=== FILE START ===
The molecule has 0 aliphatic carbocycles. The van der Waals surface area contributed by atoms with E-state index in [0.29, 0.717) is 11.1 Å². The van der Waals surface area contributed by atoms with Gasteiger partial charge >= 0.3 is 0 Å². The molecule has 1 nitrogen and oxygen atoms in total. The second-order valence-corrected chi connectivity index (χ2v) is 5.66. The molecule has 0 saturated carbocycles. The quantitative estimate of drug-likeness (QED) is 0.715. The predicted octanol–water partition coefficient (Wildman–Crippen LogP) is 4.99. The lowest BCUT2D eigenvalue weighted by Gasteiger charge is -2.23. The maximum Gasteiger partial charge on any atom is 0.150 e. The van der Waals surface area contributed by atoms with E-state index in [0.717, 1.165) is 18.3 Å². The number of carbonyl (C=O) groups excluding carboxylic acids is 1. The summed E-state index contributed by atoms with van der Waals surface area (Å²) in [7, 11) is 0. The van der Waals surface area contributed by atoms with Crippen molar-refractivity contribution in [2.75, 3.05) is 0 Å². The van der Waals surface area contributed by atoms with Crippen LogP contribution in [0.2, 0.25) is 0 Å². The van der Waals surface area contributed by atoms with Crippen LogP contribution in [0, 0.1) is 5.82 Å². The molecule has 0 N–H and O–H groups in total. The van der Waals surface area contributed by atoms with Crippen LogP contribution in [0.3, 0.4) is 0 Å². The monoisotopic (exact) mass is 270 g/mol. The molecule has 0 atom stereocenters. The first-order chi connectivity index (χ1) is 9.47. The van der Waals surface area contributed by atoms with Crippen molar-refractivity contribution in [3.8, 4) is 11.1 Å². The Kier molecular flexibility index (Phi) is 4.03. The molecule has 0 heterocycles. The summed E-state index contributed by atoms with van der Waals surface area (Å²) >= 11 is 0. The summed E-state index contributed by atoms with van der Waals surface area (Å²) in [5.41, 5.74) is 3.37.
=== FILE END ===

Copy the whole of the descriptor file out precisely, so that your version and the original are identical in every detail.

The molecule has 0 aliphatic carbocycles. The van der Waals surface area contributed by atoms with E-state index in [0.29, 0.717) is 11.1 Å². The van der Waals surface area contributed by atoms with Gasteiger partial charge >= 0.3 is 0 Å². The molecule has 1 nitrogen and oxygen atoms in total. The second-order valence-corrected chi connectivity index (χ2v) is 5.66. The molecule has 0 saturated carbocycles. The quantitative estimate of drug-likeness (QED) is 0.715. The predicted octanol–water partition coefficient (Wildman–Crippen LogP) is 4.99. The lowest BCUT2D eigenvalue weighted by Gasteiger charge is -2.23. The maximum Gasteiger partial charge on any atom is 0.150 e. The van der Waals surface area contributed by atoms with E-state index in [0.717, 1.165) is 18.3 Å². The number of carbonyl (C=O) groups excluding carboxylic acids is 1. The summed E-state index contributed by atoms with van der Waals surface area (Å²) in [7, 11) is 0. The van der Waals surface area contributed by atoms with Crippen molar-refractivity contribution in [2.75, 3.05) is 0 Å². The van der Waals surface area contributed by atoms with Crippen LogP contribution in [0.2, 0.25) is 0 Å². The van der Waals surface area contributed by atoms with Crippen LogP contribution in [0, 0.1) is 5.82 Å². The molecule has 0 N–H and O–H groups in total. The van der Waals surface area contributed by atoms with Crippen LogP contribution in [0.3, 0.4) is 0 Å². The monoisotopic (exact) mass is 270 g/mol. The molecule has 0 atom stereocenters. The first-order chi connectivity index (χ1) is 9.47. The van der Waals surface area contributed by atoms with Crippen molar-refractivity contribution in [3.8, 4) is 11.1 Å². The Kier molecular flexibility index (Phi) is 4.03. The molecule has 0 heterocycles. The summed E-state index contributed by atoms with van der Waals surface area (Å²) >= 11 is 0. The summed E-state index contributed by atoms with van der Waals surface area (Å²) in [5.41, 5.74) is 3.37.